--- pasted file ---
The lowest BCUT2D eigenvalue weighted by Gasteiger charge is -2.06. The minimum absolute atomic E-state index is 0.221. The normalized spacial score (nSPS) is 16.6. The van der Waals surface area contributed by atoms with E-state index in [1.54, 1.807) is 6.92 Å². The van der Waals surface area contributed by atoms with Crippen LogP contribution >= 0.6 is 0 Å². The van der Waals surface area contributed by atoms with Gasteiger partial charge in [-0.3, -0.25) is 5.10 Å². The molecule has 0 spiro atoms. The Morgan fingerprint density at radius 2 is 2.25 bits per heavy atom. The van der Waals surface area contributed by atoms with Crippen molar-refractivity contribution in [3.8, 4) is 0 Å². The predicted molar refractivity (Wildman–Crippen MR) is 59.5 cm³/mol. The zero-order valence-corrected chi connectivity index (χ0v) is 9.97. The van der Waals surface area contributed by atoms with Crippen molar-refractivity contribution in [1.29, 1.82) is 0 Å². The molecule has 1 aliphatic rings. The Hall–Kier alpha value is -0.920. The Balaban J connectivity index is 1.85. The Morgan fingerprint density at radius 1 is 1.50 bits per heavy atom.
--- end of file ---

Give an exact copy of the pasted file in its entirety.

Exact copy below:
The lowest BCUT2D eigenvalue weighted by Gasteiger charge is -2.06. The minimum absolute atomic E-state index is 0.221. The normalized spacial score (nSPS) is 16.6. The van der Waals surface area contributed by atoms with E-state index in [1.54, 1.807) is 6.92 Å². The van der Waals surface area contributed by atoms with Crippen LogP contribution >= 0.6 is 0 Å². The van der Waals surface area contributed by atoms with Gasteiger partial charge in [-0.3, -0.25) is 5.10 Å². The molecule has 0 spiro atoms. The Morgan fingerprint density at radius 2 is 2.25 bits per heavy atom. The van der Waals surface area contributed by atoms with Crippen molar-refractivity contribution in [3.8, 4) is 0 Å². The predicted molar refractivity (Wildman–Crippen MR) is 59.5 cm³/mol. The zero-order valence-corrected chi connectivity index (χ0v) is 9.97. The van der Waals surface area contributed by atoms with Crippen molar-refractivity contribution in [1.29, 1.82) is 0 Å². The molecule has 1 aliphatic rings. The Hall–Kier alpha value is -0.920. The Balaban J connectivity index is 1.85. The Morgan fingerprint density at radius 1 is 1.50 bits per heavy atom.